Antifa Antithesis ©

I wish you all could have been with us for our July 4th Independence Day celebration; it was a real Antifa Antithesis. Let me explain.

Normally we do our July 4th celebration at the farm with family, friends, neighbors, watermelon and fireworks over the lake. It’s a tradition we started several years ago and one that I’ve really come to anticipate, especially since it coincides with my birthday on the 5th. After all, how many people get to celebrate their birthday with fireworks, right?!

Well, this year our sons invited us to celebrate the day with them and their neighbors in Kathleen, GA. Since my wife and I had just returned from two weeks at the cabin in PA (which explains my being AWOL from the column/Blog for the last two weeks), and I came back with a sprained ankle, we decided letting someone else host the party would be a good idea. It was a great decision!

The party started in mid afternoon at a neighbor’s house with five families and about twenty kids from toddlers to teens. The guys did a cookout while the ladies prepared the rest of the buffet which included the first of many watermelons from my wife’s garden; it must have weighed 40 lbs. And then a birthday cake for yours truly, the oldest senior there; the kids enjoyed helping me annihilate the cake.

Shortly after we put a hole in the buffet, the party moved to the backyard for a beanbag contest called “Corn hole”, then to the front yard for a back flip/summersault display (that my 27 year old son is paying for today), then to the backyard again for a wiffleball game, followed by football until dark and then fireworks.

So what’s so unusual about all that? Here’s my take on it. Before everything got fully underway, the host offered a prayer of thanksgiving that was truly a blessing in and of itself: thanksgiving for the freedom we enjoy here in the USA and all those who have gone before us to make it possible and of course for the bountiful food.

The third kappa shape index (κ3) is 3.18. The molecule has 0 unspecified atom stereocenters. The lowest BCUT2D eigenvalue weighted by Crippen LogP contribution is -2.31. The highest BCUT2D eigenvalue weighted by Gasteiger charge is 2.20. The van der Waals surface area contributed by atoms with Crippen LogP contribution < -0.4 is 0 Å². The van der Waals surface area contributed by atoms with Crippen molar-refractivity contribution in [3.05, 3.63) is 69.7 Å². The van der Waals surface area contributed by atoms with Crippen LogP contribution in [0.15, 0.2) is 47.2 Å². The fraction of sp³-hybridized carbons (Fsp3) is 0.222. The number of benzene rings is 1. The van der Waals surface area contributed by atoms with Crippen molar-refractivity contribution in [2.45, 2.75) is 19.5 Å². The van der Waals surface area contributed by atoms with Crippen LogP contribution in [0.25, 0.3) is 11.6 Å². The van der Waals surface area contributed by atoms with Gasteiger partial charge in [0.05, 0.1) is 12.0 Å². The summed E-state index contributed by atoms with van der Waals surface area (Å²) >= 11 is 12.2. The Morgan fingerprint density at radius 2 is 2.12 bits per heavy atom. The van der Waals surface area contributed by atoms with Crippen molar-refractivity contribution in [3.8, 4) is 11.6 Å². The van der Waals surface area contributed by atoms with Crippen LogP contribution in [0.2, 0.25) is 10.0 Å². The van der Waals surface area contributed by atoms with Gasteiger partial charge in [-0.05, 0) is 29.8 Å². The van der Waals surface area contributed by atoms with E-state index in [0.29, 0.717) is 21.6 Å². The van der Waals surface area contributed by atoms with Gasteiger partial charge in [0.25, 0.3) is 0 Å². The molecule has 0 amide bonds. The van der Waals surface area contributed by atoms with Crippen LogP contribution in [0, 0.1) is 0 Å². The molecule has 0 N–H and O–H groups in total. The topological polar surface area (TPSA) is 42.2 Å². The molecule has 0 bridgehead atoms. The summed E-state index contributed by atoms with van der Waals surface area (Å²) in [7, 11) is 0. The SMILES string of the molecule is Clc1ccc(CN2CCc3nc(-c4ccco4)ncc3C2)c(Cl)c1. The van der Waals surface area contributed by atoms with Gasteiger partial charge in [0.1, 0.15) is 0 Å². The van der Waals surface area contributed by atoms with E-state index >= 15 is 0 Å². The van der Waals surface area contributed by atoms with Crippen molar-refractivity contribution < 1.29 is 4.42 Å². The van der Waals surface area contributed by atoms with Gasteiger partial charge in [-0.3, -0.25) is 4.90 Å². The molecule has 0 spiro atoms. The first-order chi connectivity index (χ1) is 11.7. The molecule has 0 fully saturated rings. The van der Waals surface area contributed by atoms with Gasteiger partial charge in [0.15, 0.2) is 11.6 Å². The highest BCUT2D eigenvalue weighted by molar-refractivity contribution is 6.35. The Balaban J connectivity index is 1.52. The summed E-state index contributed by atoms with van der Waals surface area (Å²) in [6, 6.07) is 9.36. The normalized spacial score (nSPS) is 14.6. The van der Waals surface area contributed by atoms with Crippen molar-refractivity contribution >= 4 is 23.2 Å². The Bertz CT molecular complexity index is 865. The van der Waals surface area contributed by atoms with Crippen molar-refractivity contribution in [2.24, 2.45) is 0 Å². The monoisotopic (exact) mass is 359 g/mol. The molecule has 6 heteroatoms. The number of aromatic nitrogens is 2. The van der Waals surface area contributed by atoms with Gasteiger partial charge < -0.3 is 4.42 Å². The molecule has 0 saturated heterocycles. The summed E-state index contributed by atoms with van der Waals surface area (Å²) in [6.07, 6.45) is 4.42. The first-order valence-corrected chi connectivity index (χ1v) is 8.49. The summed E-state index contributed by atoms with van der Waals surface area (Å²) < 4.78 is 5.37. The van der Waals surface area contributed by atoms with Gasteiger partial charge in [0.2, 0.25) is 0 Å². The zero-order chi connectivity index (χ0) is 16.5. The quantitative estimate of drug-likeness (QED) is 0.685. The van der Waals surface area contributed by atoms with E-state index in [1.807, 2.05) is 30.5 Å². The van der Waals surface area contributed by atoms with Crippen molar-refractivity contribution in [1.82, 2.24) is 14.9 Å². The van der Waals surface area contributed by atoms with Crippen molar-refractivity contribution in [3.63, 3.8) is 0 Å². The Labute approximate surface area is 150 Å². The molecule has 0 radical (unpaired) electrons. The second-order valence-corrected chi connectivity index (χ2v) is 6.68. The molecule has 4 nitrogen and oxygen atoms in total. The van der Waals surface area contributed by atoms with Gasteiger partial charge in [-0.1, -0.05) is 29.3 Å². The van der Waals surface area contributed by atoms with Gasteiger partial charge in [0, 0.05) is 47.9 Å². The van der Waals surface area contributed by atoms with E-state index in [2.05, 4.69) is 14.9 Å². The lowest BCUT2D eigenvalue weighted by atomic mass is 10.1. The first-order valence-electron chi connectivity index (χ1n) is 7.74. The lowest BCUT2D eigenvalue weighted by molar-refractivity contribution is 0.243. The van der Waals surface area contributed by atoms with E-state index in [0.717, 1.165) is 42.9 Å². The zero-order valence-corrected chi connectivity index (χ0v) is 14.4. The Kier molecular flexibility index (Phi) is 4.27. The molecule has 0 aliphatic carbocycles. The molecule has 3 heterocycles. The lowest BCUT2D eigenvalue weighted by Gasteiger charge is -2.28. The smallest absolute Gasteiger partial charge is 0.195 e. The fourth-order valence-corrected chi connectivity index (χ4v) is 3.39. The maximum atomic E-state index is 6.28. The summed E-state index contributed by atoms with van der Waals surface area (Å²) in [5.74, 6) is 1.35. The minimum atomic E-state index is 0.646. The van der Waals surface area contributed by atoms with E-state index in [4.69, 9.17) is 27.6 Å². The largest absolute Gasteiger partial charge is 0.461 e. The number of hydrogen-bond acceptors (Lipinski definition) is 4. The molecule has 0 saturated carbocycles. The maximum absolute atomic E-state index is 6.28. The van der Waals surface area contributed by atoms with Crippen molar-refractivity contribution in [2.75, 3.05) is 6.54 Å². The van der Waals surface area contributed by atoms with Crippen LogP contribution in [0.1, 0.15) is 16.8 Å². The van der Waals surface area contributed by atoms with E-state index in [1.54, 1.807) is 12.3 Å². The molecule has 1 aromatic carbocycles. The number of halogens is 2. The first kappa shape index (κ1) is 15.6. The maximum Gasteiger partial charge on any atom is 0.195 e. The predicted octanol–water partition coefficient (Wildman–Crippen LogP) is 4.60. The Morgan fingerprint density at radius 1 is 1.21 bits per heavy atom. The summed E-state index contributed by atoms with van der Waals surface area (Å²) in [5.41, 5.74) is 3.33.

But here’s the part that I found to be a real Antifa Antithesis about his whole celebration: There were at least three generations celebrating together, including black and white and Jew and Gentile families having a ball together. And all of them were truly thankful for the USA and the freedom and opportunities it provides to all of us.

The whole day was an antithesis of what we’ve been seeing almost nonstop on TV news for the last several weeks with rioters burning, looting and tearing down statues representing anyone or anything not in line with those who want to replace our constitution with anarchy. It was a real breath of fresh air.

On the way home after all the festivities, my wife and I commented to each other that it reminded us both of our childhood days when we used to decorate our bicycle wheels with red, white and blue crepe paper woven through the spokes of our wheels while we rode in patriotic parades. I hope you got to do some of that too when you were kids. Looking back, I think we seniors grew up in America’s golden years.

But at the end of the day, we had a new hope for America’s future because I believe there are more people who celebrated the 4th as we did than there were people burning our flag. Let’s hope so!

Thanks for reading All About Seniors…..see you next week

Bill Milby is a Director of Visiting Angels® of Central Georgia, a non-medical, living assistance service for seniors. If you have questions or comments about this column you can reach him at